From: Roland Schwarz (roland.schwarz_at_[hidden])
Date: 2006-10-06 11:48:15
Anthony Williams wrote:
> Roland Schwarz <roland.schwarz_at_[hidden]> writes:
>> But I think your intent is: since we make the object appear like
>> they are static, they should behave similar to real static objects.
> Yes, that's what I meant.
Umm, than as I would say in germanish "we get into devils kitchen".
1) We will need to assume that the call to atexit is thread safe
2) We will need to be able to have the compiler somehow generate
a distinct function for every separate instance. And this
only when the declaration has been done with the static keyword
in front, else we would need to destroy when the object gets
out of focus.
And even if we could manage this, the whole concept of destruction
order of static objects seems void in the presence of threads
anyways. You can see this e.g. from the fact that local static is
an illegal construct when seen from the perspective of the standard.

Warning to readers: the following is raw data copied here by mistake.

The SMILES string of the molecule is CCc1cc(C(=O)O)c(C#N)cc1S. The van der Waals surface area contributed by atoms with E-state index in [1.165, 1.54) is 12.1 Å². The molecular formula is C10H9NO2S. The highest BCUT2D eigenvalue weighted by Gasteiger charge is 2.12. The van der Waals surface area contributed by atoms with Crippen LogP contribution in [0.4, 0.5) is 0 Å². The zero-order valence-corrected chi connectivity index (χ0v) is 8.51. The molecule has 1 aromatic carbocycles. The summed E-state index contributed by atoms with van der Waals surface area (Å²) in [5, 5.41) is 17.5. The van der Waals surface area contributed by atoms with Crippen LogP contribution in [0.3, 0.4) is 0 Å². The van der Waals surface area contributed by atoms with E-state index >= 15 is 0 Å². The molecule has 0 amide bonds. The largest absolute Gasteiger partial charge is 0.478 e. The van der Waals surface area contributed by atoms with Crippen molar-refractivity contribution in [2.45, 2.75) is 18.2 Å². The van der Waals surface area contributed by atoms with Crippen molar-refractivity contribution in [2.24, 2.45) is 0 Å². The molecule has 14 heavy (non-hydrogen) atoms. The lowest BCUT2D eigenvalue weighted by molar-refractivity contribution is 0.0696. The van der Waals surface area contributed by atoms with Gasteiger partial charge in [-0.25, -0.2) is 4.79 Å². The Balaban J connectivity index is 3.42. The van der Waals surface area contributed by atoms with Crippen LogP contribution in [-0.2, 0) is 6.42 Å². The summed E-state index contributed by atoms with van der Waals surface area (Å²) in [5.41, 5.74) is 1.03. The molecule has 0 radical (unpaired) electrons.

Even when protected by a mutex the destruction order is arbitrary
anyways, so I tend to say that even such a usage is very problematic.
(Put aside the question whether atexit calls are thread safe.)
So as I see it the only way out is to treat them as as heap objects
with dynamic lifetime (as what they really are) and their own rules,
of existence, while giving them certain properties that make them
usable as if they were static.
Call them lazy_static<> perhaps, or to make their dynamic nature
more visible to the user: lazy_ptr<> ?
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